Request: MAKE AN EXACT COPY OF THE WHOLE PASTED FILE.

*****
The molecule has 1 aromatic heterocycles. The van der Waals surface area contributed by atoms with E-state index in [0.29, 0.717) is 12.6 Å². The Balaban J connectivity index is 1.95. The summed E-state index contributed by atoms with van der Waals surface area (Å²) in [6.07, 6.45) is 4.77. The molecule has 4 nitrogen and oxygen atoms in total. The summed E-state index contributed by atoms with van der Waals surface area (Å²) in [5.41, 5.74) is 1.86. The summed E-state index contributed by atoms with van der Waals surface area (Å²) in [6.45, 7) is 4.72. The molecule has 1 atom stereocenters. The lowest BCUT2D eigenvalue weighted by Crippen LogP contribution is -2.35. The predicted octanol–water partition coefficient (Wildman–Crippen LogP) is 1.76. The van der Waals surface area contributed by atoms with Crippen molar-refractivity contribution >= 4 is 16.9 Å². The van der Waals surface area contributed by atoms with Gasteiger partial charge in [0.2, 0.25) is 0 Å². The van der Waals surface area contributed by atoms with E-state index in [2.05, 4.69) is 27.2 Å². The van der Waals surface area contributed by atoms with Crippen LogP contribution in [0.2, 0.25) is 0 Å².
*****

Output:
The molecule has 1 aromatic heterocycles. The van der Waals surface area contributed by atoms with E-state index in [0.29, 0.717) is 12.6 Å². The Balaban J connectivity index is 1.95. The summed E-state index contributed by atoms with van der Waals surface area (Å²) in [6.07, 6.45) is 4.77. The molecule has 4 nitrogen and oxygen atoms in total. The summed E-state index contributed by atoms with van der Waals surface area (Å²) in [5.41, 5.74) is 1.86. The summed E-state index contributed by atoms with van der Waals surface area (Å²) in [6.45, 7) is 4.72. The molecule has 1 atom stereocenters. The lowest BCUT2D eigenvalue weighted by Crippen LogP contribution is -2.35. The predicted octanol–water partition coefficient (Wildman–Crippen LogP) is 1.76. The van der Waals surface area contributed by atoms with Crippen molar-refractivity contribution >= 4 is 16.9 Å². The van der Waals surface area contributed by atoms with Gasteiger partial charge in [0.2, 0.25) is 0 Å². The van der Waals surface area contributed by atoms with E-state index in [2.05, 4.69) is 27.2 Å². The van der Waals surface area contributed by atoms with Crippen LogP contribution in [0.2, 0.25) is 0 Å².